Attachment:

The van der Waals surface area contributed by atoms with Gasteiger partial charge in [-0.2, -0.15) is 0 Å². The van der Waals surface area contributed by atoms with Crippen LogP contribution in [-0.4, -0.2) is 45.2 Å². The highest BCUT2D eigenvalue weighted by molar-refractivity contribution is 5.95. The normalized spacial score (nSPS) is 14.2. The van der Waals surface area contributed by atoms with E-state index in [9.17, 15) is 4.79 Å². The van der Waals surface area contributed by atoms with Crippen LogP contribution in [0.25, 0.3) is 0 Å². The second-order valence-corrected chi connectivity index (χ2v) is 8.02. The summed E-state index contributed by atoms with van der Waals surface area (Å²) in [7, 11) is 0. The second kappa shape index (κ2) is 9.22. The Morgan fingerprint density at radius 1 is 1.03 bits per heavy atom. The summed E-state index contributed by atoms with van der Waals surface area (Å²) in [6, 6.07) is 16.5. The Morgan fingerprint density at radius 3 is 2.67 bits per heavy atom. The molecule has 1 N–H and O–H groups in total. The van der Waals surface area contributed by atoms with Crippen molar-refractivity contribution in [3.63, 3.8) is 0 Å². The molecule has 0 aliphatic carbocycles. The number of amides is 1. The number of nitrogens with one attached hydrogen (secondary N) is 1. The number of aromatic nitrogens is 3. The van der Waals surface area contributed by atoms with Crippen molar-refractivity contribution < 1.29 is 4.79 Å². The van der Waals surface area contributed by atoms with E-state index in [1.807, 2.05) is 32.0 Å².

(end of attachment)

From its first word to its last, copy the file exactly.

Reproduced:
The van der Waals surface area contributed by atoms with Gasteiger partial charge in [-0.2, -0.15) is 0 Å². The van der Waals surface area contributed by atoms with Crippen LogP contribution in [-0.4, -0.2) is 45.2 Å². The highest BCUT2D eigenvalue weighted by molar-refractivity contribution is 5.95. The normalized spacial score (nSPS) is 14.2. The van der Waals surface area contributed by atoms with E-state index in [9.17, 15) is 4.79 Å². The van der Waals surface area contributed by atoms with Crippen LogP contribution in [0.25, 0.3) is 0 Å². The second-order valence-corrected chi connectivity index (χ2v) is 8.02. The summed E-state index contributed by atoms with van der Waals surface area (Å²) in [7, 11) is 0. The second kappa shape index (κ2) is 9.22. The Morgan fingerprint density at radius 1 is 1.03 bits per heavy atom. The summed E-state index contributed by atoms with van der Waals surface area (Å²) in [6, 6.07) is 16.5. The Morgan fingerprint density at radius 3 is 2.67 bits per heavy atom. The molecule has 1 N–H and O–H groups in total. The van der Waals surface area contributed by atoms with Crippen molar-refractivity contribution in [3.63, 3.8) is 0 Å². The molecule has 0 aliphatic carbocycles. The number of amides is 1. The number of nitrogens with one attached hydrogen (secondary N) is 1. The number of aromatic nitrogens is 3. The van der Waals surface area contributed by atoms with Crippen molar-refractivity contribution < 1.29 is 4.79 Å². The van der Waals surface area contributed by atoms with E-state index in [1.807, 2.05) is 32.0 Å².